[…] Like its fellow mega-platforms Twitter and Facebook, YouTube is an enormous engine of cultural production and a host for wildly diverse communities. But like the much smaller Tumblr (which has long been dominated by lively and combative left-wing politics) or 4chan (which has become a virulent and effective hard-right meme factory) YouTube is host to just one dominant native political community: the YouTube right. This community takes the form of a loosely associated group of channels and personalities, connected mostly by shared political instincts and aesthetic sensibilities. They are monologuists, essayists, performers and vloggers who publish frequent dispatches from their living rooms, their studios or the field, inveighing vigorously against the political left and mocking the “mainstream media,” against which they are defined and empowered. They deplore “social justice warriors,” whom they credit with ruining popular culture, conspiring against the populace and helping to undermine “the West.” They are fixated on the subjects of immigration, Islam and political correctness. They seem at times more animated by President Trump’s opponents than by the man himself, with whom they share many priorities, if not a style. Some of their leading figures are associated with larger media companies, like Alex Jones’s Infowars or Ezra Levant’s Rebel Media. Others are independent operators who found their voices in the medium.
To the extent that these personalities challenge their viewers, it’s to commit even more deeply to what their intuitions already tell them is true — not despite those opinions’ rejection from mainstream liberal thought, but because of it. Theirs is a potent and time-tested strategy. Unpopular arguments can benefit from being portrayed as forbidden, and marginal ideas are more effectively sold as hidden ones. The zealous defense of ideas for which audiences believe they’re seen as stupid, cruel or racist is made possible with simple inversion: Actually, it’s everyone else who is stupid, cruel or racist, and their “consensus” is a conspiracy intended to conceal the unspoken feelings of a silent majority. Trump has developed an intuition for this kind of audience cultivation; so have countless pundits, broadcasters, salespeople and politicians of different populist political stripes. But Zack Exley, in his final analysis of B.P.S., points to an especially apt historical parallel: conservative talk radio. “Fixated as they are with Fox News,” he says, “liberals, scholars and pundits have failed to give talk radio — which is almost wholly conservative — its due, even though it’s now nearly three decades old and reaches millions each day. They now stand to miss a new platform that, so far, is also dominated by the right wing.”
Last night on Last Week Tonight, John Oliver delved into something that it’s usually more pleasant to stay far, far away from: Alex Jones and Infowars. Instead of just showing the usual clips of Jones spouting conspiracy theories, John Oliver’s segment on Alex Jones explored the collection of strange products that Jones, or as Oliver dubbed him, “the Walter Cronkite of shrieking batshit gorilla clowns,” sells on the Infowars website.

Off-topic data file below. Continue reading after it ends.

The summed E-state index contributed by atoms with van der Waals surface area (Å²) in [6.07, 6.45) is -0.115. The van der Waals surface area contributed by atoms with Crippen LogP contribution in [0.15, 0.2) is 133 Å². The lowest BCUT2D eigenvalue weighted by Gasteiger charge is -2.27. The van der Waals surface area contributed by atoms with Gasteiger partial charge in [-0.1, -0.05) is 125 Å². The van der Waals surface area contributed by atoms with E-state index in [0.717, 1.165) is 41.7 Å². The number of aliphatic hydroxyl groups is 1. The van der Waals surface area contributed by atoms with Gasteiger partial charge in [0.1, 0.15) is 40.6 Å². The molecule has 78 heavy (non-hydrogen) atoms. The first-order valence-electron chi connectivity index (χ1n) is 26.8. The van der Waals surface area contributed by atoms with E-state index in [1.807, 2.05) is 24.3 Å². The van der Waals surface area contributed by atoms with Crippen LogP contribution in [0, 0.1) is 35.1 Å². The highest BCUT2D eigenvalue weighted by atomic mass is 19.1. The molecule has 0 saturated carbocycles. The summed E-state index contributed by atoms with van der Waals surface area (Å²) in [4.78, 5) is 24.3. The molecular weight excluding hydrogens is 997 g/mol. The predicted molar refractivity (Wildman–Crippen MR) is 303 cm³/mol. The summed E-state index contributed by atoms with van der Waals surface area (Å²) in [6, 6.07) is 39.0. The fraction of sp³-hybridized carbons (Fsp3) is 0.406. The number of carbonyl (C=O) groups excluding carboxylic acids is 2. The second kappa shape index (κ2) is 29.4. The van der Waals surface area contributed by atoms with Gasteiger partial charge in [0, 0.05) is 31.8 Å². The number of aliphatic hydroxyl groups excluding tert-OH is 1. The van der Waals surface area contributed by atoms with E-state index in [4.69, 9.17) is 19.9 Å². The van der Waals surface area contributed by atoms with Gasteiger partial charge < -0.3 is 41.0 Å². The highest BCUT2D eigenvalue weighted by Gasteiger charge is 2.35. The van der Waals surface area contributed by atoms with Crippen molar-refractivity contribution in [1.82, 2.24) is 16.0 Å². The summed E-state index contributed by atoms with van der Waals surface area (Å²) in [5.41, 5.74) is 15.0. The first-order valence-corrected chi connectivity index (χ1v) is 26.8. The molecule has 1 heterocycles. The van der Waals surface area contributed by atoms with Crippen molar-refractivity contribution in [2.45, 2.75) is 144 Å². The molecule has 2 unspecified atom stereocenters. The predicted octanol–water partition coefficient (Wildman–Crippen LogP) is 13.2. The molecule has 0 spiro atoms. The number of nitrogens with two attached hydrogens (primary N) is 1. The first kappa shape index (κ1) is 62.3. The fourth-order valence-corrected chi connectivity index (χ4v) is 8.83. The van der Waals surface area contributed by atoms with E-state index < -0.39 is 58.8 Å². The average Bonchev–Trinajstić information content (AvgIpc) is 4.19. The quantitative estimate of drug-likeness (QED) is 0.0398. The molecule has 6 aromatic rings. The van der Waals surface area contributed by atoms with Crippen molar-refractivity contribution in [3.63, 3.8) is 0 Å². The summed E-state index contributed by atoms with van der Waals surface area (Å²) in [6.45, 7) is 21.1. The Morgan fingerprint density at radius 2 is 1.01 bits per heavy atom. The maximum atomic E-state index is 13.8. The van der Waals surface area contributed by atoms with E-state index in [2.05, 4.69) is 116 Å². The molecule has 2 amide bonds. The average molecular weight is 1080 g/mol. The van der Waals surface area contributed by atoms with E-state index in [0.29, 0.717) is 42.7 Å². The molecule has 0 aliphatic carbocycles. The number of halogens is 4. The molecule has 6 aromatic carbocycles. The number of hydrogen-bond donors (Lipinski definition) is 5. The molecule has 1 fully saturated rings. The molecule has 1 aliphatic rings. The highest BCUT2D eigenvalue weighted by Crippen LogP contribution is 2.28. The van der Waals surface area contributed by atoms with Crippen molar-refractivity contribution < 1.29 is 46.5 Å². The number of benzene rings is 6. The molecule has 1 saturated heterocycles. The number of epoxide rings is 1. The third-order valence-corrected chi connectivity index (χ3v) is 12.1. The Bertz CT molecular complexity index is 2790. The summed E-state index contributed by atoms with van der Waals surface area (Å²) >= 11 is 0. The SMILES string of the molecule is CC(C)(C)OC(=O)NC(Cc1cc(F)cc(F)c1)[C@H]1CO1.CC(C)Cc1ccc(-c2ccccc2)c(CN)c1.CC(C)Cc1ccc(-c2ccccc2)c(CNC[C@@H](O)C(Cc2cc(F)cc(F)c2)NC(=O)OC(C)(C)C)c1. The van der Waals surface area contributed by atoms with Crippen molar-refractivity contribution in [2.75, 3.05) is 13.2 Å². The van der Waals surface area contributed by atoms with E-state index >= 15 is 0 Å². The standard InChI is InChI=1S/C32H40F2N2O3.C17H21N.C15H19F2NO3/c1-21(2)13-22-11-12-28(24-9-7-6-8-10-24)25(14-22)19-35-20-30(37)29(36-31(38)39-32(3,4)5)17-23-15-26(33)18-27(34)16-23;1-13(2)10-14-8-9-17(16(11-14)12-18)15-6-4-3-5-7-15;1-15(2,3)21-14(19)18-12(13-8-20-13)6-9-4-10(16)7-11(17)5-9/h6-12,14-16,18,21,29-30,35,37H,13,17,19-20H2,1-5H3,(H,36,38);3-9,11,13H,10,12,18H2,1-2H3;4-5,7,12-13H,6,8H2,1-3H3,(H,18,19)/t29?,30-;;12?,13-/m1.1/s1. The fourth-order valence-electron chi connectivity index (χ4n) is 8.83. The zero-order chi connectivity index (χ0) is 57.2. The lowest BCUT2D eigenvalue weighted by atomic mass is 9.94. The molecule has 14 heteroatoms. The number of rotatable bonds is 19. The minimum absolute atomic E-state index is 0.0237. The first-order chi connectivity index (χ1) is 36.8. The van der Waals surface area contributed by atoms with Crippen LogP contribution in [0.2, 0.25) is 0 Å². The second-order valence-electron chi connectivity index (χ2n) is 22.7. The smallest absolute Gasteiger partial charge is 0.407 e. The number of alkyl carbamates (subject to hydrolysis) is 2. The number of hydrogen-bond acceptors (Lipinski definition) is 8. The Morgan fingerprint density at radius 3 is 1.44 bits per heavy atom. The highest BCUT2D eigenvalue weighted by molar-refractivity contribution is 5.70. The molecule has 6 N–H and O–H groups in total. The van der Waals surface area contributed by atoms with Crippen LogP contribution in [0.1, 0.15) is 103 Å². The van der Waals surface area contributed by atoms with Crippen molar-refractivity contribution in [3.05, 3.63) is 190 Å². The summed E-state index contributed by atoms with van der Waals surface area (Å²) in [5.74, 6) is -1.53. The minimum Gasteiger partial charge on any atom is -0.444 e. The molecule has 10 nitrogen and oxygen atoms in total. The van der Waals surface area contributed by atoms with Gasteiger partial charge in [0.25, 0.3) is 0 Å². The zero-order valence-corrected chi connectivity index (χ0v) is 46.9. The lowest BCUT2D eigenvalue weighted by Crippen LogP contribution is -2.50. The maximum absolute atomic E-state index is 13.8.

In one of his four-hour long broadcasts, Jones complained about John Oliver just taking his words of of context. Oliver, then, segued into his main segment of the night by pledging to do exactly the opposite. “People are right,” Oliver said, “That people don’t present [Jones] in his full context. So tonight, we’re going to do that.”
Oliver then dedicated quite a lot of time and energy to showing that rather than just lecturing people on the evils of chemicals in tap water, Jones actually lectures people about the evil chemicals in tap water and then pivots right around to selling products meant to get rid of those chemicals. “If you play small clips in isolation, he looks like a loon,” Oliver said. “But, if you play them in context, he looks like a skilled salesman spending hours a day frightening you about problems like refugees spreading disease and then selling you an answer.”
Here’s the full segment of Megyn Kelly’s interview with right-wing talk radio host and conspiracy kingpin Alex Jones of Infowars. An interesting enough piece but there’s no mention of the role Matt Druge played in elevating Jones to his current position. Also included is Alex Jones’ response where he plays clips of the pre-interview phone call between himself and Megyn Kelly. (NBC News/Infowars)
- Megyn Kelly’s Alex Jones interview got lots of attention, but not many viewers
- Alex Jones’ Former Wife Says ‘He Looked Like A Moron’ During Megyn Kelly Interview
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- What NBC’s Alex Jones Interview Says About Megyn Kelly
- The Truth About the Megyn Kelly-Alex Jones Cage Match
- NBC’s Megyn Kelly Problem
Alex Jones backed down. Again.
The far-right conspiracy theorist agreed Wednesday to settle a defamation lawsuit filed against him by Greek yogurt manufacturer Chobani. The key component of the settlement agreement required him to retract inflammatory comments about refugees and the company he made on his Infowars broadcast last month.
“During the week of April 10, 2017, certain statements were made on the Infowars, Twitter feed and YouTube channel regarding Chobani LLC that I now understand to be wrong. The tweets and video have now been retracted, and will not be re-posted,” Jones said. “On behalf of Infowars, I regret that we mischaracterized Chobani, its employees and the people of Twin Falls, Idaho, the way we did.”
It marks the latest blow to Jones, who in March apologized and issued a retraction to a Washington, D.C.-based pizzeria for his broadcast’s role in pushing a false story about a child sex ring that involved Hillary Clinton.